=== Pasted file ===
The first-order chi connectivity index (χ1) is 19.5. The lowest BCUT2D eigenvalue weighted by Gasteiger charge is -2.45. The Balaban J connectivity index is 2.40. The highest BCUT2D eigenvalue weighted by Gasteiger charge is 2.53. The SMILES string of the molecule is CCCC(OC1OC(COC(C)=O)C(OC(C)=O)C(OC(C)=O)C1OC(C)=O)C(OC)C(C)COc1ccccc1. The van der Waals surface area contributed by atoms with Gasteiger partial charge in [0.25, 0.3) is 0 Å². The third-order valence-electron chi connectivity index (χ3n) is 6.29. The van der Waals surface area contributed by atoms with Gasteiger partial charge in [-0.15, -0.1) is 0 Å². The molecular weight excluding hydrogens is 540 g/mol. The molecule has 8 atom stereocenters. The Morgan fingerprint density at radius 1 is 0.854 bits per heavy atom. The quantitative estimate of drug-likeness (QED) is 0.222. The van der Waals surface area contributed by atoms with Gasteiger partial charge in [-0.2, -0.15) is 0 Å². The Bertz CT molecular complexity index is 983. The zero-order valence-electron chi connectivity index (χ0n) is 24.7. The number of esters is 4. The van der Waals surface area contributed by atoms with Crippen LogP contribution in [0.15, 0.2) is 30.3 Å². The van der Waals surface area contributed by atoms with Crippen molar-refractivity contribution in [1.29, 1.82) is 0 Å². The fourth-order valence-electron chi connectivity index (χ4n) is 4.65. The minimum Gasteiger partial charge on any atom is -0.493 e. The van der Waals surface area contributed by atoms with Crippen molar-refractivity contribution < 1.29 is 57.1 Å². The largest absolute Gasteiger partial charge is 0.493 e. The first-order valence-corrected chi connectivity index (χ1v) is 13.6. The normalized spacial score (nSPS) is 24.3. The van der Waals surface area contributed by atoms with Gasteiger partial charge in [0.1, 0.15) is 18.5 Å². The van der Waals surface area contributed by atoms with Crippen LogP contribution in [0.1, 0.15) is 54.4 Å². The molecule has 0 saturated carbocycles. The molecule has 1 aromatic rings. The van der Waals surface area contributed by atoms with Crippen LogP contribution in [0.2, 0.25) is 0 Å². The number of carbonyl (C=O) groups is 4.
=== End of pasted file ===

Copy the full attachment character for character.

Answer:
The first-order chi connectivity index (χ1) is 19.5. The lowest BCUT2D eigenvalue weighted by Gasteiger charge is -2.45. The Balaban J connectivity index is 2.40. The highest BCUT2D eigenvalue weighted by Gasteiger charge is 2.53. The SMILES string of the molecule is CCCC(OC1OC(COC(C)=O)C(OC(C)=O)C(OC(C)=O)C1OC(C)=O)C(OC)C(C)COc1ccccc1. The van der Waals surface area contributed by atoms with Gasteiger partial charge in [0.25, 0.3) is 0 Å². The third-order valence-electron chi connectivity index (χ3n) is 6.29. The van der Waals surface area contributed by atoms with Gasteiger partial charge in [-0.15, -0.1) is 0 Å². The molecular weight excluding hydrogens is 540 g/mol. The molecule has 8 atom stereocenters. The Morgan fingerprint density at radius 1 is 0.854 bits per heavy atom. The quantitative estimate of drug-likeness (QED) is 0.222. The van der Waals surface area contributed by atoms with Gasteiger partial charge in [-0.2, -0.15) is 0 Å². The Bertz CT molecular complexity index is 983. The zero-order valence-electron chi connectivity index (χ0n) is 24.7. The number of esters is 4. The van der Waals surface area contributed by atoms with Crippen LogP contribution in [0.15, 0.2) is 30.3 Å². The van der Waals surface area contributed by atoms with Crippen molar-refractivity contribution in [1.29, 1.82) is 0 Å². The fourth-order valence-electron chi connectivity index (χ4n) is 4.65. The minimum Gasteiger partial charge on any atom is -0.493 e. The van der Waals surface area contributed by atoms with Crippen molar-refractivity contribution < 1.29 is 57.1 Å². The largest absolute Gasteiger partial charge is 0.493 e. The first-order valence-corrected chi connectivity index (χ1v) is 13.6. The normalized spacial score (nSPS) is 24.3. The van der Waals surface area contributed by atoms with Gasteiger partial charge in [0.1, 0.15) is 18.5 Å². The van der Waals surface area contributed by atoms with Crippen LogP contribution in [0.1, 0.15) is 54.4 Å². The molecule has 0 saturated carbocycles. The molecule has 1 aromatic rings. The van der Waals surface area contributed by atoms with Crippen LogP contribution in [0.2, 0.25) is 0 Å². The number of carbonyl (C=O) groups is 4.